Every year in the spring, I like to go on a trail ride when the local Redbud Trees are starting to bloom. This year, the ride did not disappoint!!!
This fall I purchased a new Trek MTN bike, which had tubeless ready tires. I had no experience riding tubeless, but after talking to a few other riders and watching some YouTube videos on how to convert them, I decided to give it a try and I can honestly say I am so happy that I made the switch.
The trail near my house has lots of thorns and it seems like every other ride I have a flat or sometimes more than one. Today’s ride was a little different, I didn’t have to stop and fix a flat. After inspecting my tires after the ride, I noticed a huge 1/2 inch thorn stuck in my tire. The Orange Sealant had sealed the area around the thorn without me even noticing much loss of pressure during the ride. However, now that I was home I would need to remove the thorn and make sure the hole wasn’t too large. I needed to use a pliers to pull the thorn out and as you can see for the pic below the air and Orange Sealant started to bubble and fly everywhere.
After spinning the wheel and giving the sealant time to fix the flat, I decided that the hole might be a little too big for the sealant, so I pulled out my plug repair kit. I used the bacon strip shown below to fill the hole and gave the tire a couple of spins to make sure the Orange Sealant had a chance to finish sealing the area around the plug.
I re-inflated the tire and went for a quick spin to make sure everything was good to go for the next ride. Like I said earlier, I am glad I made the switch to tubeless.
After spending dozens of hours in my basement spinning in a virtual World on Zwift, I jumped at the chance to spend the day with some buddies hiking out in the fresh air of mother nature. I thought today’s hike would be kinda of a letdown since returning from my Grand Canyon hike, but it was such a serene day in the woods with friends.
For Christmas this year we had planned on visiting my parents in Arizona and doing some side trips to the Grand Canyon and other National Parks in California. However, as the vacation date neared and Covid cases continued to increase in California, we had to amend our travel plans and predominately stay in Arizona. My oldest daughter had agreed to do the 18 mile, one day Grand Canyon hike with me. I had done several weeks of running stairs and often will a full Camelbak, while my daughter had done some training She reminded me she was taking 18 hours this semester and was pretty busy. I’ll give her that, she was very busy at college.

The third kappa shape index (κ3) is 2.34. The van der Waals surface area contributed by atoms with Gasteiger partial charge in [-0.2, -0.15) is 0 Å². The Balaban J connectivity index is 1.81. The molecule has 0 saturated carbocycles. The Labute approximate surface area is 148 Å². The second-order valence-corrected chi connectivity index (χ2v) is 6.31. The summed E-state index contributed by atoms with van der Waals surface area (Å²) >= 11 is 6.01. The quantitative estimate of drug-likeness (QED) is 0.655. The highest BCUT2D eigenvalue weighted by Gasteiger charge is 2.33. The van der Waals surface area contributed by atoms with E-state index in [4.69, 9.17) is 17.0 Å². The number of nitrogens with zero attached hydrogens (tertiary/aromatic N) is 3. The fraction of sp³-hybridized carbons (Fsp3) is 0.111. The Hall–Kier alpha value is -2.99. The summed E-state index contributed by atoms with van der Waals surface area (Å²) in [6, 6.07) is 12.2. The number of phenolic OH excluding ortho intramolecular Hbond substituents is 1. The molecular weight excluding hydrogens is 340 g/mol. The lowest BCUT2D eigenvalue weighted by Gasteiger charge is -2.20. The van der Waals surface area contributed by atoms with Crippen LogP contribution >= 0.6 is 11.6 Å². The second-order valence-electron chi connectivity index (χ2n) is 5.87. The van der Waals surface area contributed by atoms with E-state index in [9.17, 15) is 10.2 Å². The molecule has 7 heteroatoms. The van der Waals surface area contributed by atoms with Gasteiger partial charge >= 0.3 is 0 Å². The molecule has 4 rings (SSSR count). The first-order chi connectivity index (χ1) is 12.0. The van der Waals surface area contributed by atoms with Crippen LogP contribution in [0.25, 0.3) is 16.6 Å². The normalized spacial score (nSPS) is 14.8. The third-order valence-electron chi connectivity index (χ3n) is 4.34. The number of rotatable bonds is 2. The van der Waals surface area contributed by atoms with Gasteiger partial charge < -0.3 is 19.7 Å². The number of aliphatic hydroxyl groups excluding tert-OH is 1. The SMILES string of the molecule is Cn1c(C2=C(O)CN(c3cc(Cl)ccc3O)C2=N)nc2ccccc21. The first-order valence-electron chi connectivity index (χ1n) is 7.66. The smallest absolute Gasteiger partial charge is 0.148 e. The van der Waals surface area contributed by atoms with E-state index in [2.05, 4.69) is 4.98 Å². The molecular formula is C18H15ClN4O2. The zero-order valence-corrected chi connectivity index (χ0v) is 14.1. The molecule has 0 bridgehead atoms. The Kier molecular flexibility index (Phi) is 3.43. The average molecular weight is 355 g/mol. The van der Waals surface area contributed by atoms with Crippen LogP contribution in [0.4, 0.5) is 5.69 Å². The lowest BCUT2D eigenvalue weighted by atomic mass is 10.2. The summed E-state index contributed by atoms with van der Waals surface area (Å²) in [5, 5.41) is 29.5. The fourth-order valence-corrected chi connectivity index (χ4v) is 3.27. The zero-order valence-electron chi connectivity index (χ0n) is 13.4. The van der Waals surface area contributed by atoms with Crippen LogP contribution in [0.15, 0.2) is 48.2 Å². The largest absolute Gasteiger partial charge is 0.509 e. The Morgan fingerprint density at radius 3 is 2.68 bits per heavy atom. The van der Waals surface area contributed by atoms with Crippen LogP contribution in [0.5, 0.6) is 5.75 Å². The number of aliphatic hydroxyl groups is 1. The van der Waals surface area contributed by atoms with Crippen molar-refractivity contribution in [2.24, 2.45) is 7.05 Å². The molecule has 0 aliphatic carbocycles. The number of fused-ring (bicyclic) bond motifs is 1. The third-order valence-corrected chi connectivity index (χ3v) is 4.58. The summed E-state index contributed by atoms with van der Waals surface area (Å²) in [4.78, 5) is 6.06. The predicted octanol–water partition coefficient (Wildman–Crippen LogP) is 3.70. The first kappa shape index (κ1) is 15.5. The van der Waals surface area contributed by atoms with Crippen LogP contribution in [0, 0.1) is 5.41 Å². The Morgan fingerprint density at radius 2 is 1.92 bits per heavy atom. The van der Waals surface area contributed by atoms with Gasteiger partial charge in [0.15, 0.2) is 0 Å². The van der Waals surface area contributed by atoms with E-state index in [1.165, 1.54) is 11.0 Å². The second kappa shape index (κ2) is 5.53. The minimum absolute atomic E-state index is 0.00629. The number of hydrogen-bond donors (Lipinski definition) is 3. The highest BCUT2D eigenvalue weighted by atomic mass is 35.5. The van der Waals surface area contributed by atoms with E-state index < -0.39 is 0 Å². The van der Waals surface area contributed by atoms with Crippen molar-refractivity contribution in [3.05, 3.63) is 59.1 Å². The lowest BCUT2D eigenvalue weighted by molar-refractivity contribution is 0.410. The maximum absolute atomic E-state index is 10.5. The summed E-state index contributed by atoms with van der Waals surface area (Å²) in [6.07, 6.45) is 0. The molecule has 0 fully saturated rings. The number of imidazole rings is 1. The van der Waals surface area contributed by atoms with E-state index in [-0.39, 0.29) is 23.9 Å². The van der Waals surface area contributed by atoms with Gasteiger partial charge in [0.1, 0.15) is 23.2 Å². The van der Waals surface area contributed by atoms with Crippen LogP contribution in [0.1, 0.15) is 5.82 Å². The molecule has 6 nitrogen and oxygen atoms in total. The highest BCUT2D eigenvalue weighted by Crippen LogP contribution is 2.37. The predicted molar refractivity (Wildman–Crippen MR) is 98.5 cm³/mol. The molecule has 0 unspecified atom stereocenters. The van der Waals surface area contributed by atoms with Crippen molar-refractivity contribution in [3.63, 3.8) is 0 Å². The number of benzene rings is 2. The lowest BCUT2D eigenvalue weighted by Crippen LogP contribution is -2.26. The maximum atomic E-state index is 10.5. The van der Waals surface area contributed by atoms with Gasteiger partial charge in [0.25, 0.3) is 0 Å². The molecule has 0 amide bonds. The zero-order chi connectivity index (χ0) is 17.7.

We stayed at the Bright Angel Lodge on the rim of the Grand Canyon where the Bright Angel trail begins/ends right behind our cabin. That was nice knowing we wouldn’t have to manage any vehicles after a long day of hiking. The morning shuttle was what we had to manage in order to get to the South Kaibab Trailhead. I would say we woke at 5:30 am, but I am not sure how much I really actually slept since I was so excited for this epic hike. Anyway, we caught the first blue shuttle right outside the Bright Angel Lodge at 6:00 am. This shuttle goes through the rest of it’s route and dropped us off at the Visitor’s Center at 6:25 am, just in time to catch the orange shuttle at 6:30 am, which would take us to the South Kaibab Trailhead. As we rode the orange shuttle to the trailhead, the driver was very friendly and pointed out the headlamps of the earlier hikers that could be seen on the South Kaibab Trail switchbacks.
As soon as we got off the shuttle, we hit the restroom, then began to look for the huge stone Kaibab Trailhead marker, like the one we had taken pictures with the night before at the Bright Angel Trailhead. After groping around in the darkness with only our headlamps for light, I couldn’t only find it so I took a quick pic of the signboard of the Kaibab Trailhead, which apparently is the only trailhead marker at the trailhead. At the time I was kind of disappointed that I couldn’t find the large stone one I had envisioned in my head.
When we started down the trail the temperature was hovering right about 32 degrees with winds up to 25 mph on the rim. The dust was blowing everywhere and it looks like it was snowing when the dust blew in front of our headlamps. We didn’t want to be hanging out on the rim too long with all of this going on so we began our journey into the abyss of the canyon.
For the first 30 minutes of the hike we had the headlamps on and we definitely needed them since the canyon was pitch black and the trail footing was sketchy in spots, due to the mule trains rutting out the stairs. Making things worse was the fact that we were moving incomplete darkness and dust constantly blowing around and in our eyes. Once we could see pretty well without the headlamps, we took them off and began to enjoy the incredible views the canyon was offering us. We were going pretty slow down the trail, but didn’t want to miss out on a lot of the experience by going too fast.
The views on the South Kaibab Trail were absolutely the best part of the entire hike in my opinion, but part of that could have been the time of day when we were on the trail. The sunrise cast beautiful colors onto the canyon walls and we were just beginning our day, not 8 hours in and climbing switchback after switchback like at the end of the Bright Angel Trail climb out of the canyon.
As the trail continued to descent down switchback after switchback, the views continued to change as we went through layer upon layer of different rock formations and changing colors.